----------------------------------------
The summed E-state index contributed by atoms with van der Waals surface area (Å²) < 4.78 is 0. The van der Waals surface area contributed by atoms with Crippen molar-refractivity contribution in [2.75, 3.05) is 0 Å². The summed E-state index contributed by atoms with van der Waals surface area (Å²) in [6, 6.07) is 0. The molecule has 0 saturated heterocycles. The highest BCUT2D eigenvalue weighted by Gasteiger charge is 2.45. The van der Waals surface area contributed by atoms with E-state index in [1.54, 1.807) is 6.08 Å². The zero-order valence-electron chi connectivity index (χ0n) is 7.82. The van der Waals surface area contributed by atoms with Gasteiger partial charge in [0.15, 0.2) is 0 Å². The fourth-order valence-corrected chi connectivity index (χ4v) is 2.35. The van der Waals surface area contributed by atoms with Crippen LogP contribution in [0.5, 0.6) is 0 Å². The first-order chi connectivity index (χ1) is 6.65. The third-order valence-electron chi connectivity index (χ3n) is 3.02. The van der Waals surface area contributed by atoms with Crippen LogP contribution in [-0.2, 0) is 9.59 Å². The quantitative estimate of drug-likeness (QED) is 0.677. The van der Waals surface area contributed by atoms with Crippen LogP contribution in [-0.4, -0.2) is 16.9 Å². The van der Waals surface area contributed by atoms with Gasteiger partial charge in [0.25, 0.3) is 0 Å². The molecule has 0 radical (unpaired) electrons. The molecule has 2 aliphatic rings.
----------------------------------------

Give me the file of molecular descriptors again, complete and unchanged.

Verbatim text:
The summed E-state index contributed by atoms with van der Waals surface area (Å²) < 4.78 is 0. The van der Waals surface area contributed by atoms with Crippen molar-refractivity contribution in [2.75, 3.05) is 0 Å². The summed E-state index contributed by atoms with van der Waals surface area (Å²) in [6, 6.07) is 0. The molecule has 0 saturated heterocycles. The highest BCUT2D eigenvalue weighted by Gasteiger charge is 2.45. The van der Waals surface area contributed by atoms with E-state index in [1.54, 1.807) is 6.08 Å². The zero-order valence-electron chi connectivity index (χ0n) is 7.82. The van der Waals surface area contributed by atoms with Gasteiger partial charge in [0.15, 0.2) is 0 Å². The fourth-order valence-corrected chi connectivity index (χ4v) is 2.35. The van der Waals surface area contributed by atoms with Crippen LogP contribution in [0.5, 0.6) is 0 Å². The first-order chi connectivity index (χ1) is 6.65. The third-order valence-electron chi connectivity index (χ3n) is 3.02. The van der Waals surface area contributed by atoms with Crippen LogP contribution in [-0.2, 0) is 9.59 Å². The quantitative estimate of drug-likeness (QED) is 0.677. The van der Waals surface area contributed by atoms with Crippen LogP contribution in [-0.4, -0.2) is 16.9 Å². The van der Waals surface area contributed by atoms with Gasteiger partial charge in [0.25, 0.3) is 0 Å². The molecule has 0 radical (unpaired) electrons. The molecule has 2 aliphatic rings.